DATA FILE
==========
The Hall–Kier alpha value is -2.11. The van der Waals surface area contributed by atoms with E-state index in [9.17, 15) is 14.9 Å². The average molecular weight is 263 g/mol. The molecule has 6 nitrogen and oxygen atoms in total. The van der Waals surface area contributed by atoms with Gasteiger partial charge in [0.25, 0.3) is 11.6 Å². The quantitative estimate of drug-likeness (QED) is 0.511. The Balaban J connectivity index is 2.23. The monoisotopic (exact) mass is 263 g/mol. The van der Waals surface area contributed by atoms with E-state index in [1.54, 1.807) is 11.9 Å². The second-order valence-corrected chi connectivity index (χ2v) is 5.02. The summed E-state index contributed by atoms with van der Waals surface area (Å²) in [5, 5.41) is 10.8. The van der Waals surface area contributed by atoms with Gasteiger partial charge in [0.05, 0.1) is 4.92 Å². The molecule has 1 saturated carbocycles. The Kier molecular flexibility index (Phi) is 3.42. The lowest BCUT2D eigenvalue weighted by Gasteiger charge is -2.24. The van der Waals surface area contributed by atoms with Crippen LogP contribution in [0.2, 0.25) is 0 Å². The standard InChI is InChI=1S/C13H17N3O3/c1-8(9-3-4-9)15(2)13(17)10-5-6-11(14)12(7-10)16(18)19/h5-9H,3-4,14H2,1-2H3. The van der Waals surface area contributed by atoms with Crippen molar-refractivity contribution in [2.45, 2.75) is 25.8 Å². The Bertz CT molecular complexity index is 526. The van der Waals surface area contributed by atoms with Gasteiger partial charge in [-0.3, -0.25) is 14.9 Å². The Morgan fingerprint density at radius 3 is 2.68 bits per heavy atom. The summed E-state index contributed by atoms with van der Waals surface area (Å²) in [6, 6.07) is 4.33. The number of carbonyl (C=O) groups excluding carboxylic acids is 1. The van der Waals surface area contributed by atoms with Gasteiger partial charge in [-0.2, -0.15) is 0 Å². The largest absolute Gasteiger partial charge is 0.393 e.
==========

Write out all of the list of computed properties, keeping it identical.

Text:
The Hall–Kier alpha value is -2.11. The van der Waals surface area contributed by atoms with E-state index in [9.17, 15) is 14.9 Å². The average molecular weight is 263 g/mol. The molecule has 6 nitrogen and oxygen atoms in total. The van der Waals surface area contributed by atoms with Gasteiger partial charge in [0.25, 0.3) is 11.6 Å². The quantitative estimate of drug-likeness (QED) is 0.511. The Balaban J connectivity index is 2.23. The monoisotopic (exact) mass is 263 g/mol. The van der Waals surface area contributed by atoms with E-state index in [1.54, 1.807) is 11.9 Å². The second-order valence-corrected chi connectivity index (χ2v) is 5.02. The summed E-state index contributed by atoms with van der Waals surface area (Å²) in [5, 5.41) is 10.8. The van der Waals surface area contributed by atoms with Gasteiger partial charge in [0.05, 0.1) is 4.92 Å². The molecule has 1 saturated carbocycles. The Kier molecular flexibility index (Phi) is 3.42. The lowest BCUT2D eigenvalue weighted by Gasteiger charge is -2.24. The van der Waals surface area contributed by atoms with Crippen LogP contribution in [0.2, 0.25) is 0 Å². The standard InChI is InChI=1S/C13H17N3O3/c1-8(9-3-4-9)15(2)13(17)10-5-6-11(14)12(7-10)16(18)19/h5-9H,3-4,14H2,1-2H3. The van der Waals surface area contributed by atoms with Crippen molar-refractivity contribution in [2.45, 2.75) is 25.8 Å². The Bertz CT molecular complexity index is 526. The van der Waals surface area contributed by atoms with Gasteiger partial charge in [-0.3, -0.25) is 14.9 Å². The Morgan fingerprint density at radius 3 is 2.68 bits per heavy atom. The summed E-state index contributed by atoms with van der Waals surface area (Å²) in [6, 6.07) is 4.33. The number of carbonyl (C=O) groups excluding carboxylic acids is 1. The van der Waals surface area contributed by atoms with Gasteiger partial charge in [-0.2, -0.15) is 0 Å². The largest absolute Gasteiger partial charge is 0.393 e.